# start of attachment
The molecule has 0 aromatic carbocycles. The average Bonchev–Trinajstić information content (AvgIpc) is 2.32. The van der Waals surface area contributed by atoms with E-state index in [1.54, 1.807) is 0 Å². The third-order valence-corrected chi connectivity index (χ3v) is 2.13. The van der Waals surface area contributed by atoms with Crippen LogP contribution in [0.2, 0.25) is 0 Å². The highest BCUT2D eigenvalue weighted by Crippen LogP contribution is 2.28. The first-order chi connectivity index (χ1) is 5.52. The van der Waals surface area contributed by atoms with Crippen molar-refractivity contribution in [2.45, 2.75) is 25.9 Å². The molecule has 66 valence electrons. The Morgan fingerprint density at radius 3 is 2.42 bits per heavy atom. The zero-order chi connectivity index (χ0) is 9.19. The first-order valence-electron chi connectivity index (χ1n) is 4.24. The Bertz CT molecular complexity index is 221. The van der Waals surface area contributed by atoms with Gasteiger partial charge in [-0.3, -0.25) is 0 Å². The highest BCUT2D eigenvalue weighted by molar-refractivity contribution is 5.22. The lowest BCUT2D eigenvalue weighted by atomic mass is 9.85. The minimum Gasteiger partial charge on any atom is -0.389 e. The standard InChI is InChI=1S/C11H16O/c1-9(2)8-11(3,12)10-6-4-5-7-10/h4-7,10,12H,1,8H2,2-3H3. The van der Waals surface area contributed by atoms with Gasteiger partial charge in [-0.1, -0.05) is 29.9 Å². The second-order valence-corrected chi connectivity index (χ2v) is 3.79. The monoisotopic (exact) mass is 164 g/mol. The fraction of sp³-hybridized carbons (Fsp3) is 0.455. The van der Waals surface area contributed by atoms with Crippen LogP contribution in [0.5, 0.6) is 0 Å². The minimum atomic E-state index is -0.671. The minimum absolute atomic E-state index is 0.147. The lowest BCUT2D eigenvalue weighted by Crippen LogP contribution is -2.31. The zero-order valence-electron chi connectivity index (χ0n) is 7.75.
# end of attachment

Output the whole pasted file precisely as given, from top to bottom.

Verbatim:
The molecule has 0 aromatic carbocycles. The average Bonchev–Trinajstić information content (AvgIpc) is 2.32. The van der Waals surface area contributed by atoms with E-state index in [1.54, 1.807) is 0 Å². The third-order valence-corrected chi connectivity index (χ3v) is 2.13. The van der Waals surface area contributed by atoms with Crippen LogP contribution in [0.2, 0.25) is 0 Å². The highest BCUT2D eigenvalue weighted by Crippen LogP contribution is 2.28. The first-order chi connectivity index (χ1) is 5.52. The van der Waals surface area contributed by atoms with Crippen molar-refractivity contribution in [2.45, 2.75) is 25.9 Å². The molecule has 66 valence electrons. The Morgan fingerprint density at radius 3 is 2.42 bits per heavy atom. The zero-order chi connectivity index (χ0) is 9.19. The first-order valence-electron chi connectivity index (χ1n) is 4.24. The Bertz CT molecular complexity index is 221. The van der Waals surface area contributed by atoms with Gasteiger partial charge in [-0.3, -0.25) is 0 Å². The highest BCUT2D eigenvalue weighted by molar-refractivity contribution is 5.22. The lowest BCUT2D eigenvalue weighted by atomic mass is 9.85. The minimum Gasteiger partial charge on any atom is -0.389 e. The standard InChI is InChI=1S/C11H16O/c1-9(2)8-11(3,12)10-6-4-5-7-10/h4-7,10,12H,1,8H2,2-3H3. The van der Waals surface area contributed by atoms with Gasteiger partial charge in [-0.1, -0.05) is 29.9 Å². The second-order valence-corrected chi connectivity index (χ2v) is 3.79. The monoisotopic (exact) mass is 164 g/mol. The fraction of sp³-hybridized carbons (Fsp3) is 0.455. The van der Waals surface area contributed by atoms with Crippen LogP contribution in [0.5, 0.6) is 0 Å². The minimum atomic E-state index is -0.671. The minimum absolute atomic E-state index is 0.147. The lowest BCUT2D eigenvalue weighted by Crippen LogP contribution is -2.31. The zero-order valence-electron chi connectivity index (χ0n) is 7.75.